Worthy of note was Sir Ademola’s extremely influential role in keeping Nigeria from disintegration at the coups of 1966. After the counter-coup that ousted Aguiyi Ironsi, an Igbo Military Head of State, Gowon and his colleagues had thought to secede from Nigeria on the grounds that “the basis for Nigerian unity was not there.” What had not been told was that Ademola and the British High Commissioner had saved Gowon and Nigeria from the mistake of balkanisation by meeting with the northern leaders and successfully arguing that since the Northeners had taken political control and were now in government; they had no reason to leave Nigeria; the result being that the northerners stayed in Nigeria.
Chief Justice Adetokunbo Ademola served on several advisory boards and international committees including the United Nations International Public Service Advisory Board, the International Commission of Jurist and the International Olympic Committee among others. A Hall at the Nigerian Law School was also named in his honour.
Sir Adetokunbo Ademola died on 29 January 1993 aged 86.
So when next you drive on a major road named after Sir Adetokunbo Ademola, I guess it might make more meaning to you that there once lived a Nigerian who believed and laboured for a Nigerian unity that should even mean more to us today.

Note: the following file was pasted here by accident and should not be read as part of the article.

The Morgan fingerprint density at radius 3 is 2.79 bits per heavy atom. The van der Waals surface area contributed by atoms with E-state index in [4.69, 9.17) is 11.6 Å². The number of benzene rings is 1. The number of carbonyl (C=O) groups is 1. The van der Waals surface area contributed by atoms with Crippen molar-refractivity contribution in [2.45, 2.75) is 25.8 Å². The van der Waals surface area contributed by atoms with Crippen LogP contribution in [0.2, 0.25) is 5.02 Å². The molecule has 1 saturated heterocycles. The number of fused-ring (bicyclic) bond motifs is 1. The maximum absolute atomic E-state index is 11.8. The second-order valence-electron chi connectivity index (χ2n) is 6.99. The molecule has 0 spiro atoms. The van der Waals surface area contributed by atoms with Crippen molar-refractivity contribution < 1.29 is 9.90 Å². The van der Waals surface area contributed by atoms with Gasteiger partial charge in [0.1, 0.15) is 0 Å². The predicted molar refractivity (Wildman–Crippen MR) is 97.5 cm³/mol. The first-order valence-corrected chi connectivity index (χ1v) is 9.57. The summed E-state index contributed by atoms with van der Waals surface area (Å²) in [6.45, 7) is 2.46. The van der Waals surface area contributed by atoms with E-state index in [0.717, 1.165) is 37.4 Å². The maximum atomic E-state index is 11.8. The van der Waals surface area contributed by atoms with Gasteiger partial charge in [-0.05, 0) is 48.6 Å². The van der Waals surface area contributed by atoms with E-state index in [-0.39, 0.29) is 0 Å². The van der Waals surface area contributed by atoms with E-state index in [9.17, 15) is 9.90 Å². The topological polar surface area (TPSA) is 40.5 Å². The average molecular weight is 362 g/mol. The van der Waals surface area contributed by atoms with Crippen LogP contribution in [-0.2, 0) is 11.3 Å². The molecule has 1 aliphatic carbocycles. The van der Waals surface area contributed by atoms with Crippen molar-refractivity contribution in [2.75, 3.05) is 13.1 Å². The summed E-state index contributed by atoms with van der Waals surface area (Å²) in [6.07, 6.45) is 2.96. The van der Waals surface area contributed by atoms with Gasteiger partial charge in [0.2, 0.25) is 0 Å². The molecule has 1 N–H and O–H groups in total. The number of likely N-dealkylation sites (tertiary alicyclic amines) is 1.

Did you know that Lagos was at one time a colony of the Benin Kingdom ruled by Edo viceroys? Conquered by Oba Orhogbua, son of Oba Esigie sometime in the sixteenth century, Lagos was originally called “Eko” by the Binis meaning, war camp. History has it that the Bini Invasion of Dahomey and modern-day Togo (in today’s Benin Republic) were largely planned and executed from Eko.
Oba Orhogbua understood the importance of controlling the coastline from Lagos all the way to Accra, having undergone training at a naval school in Portugal. Albeit, his primal motivations were continuing with his father’s (Oba Esigie) kingdom expansion plans while maintaining a grip on their very viable trade in slaves, oil palm and gun powder.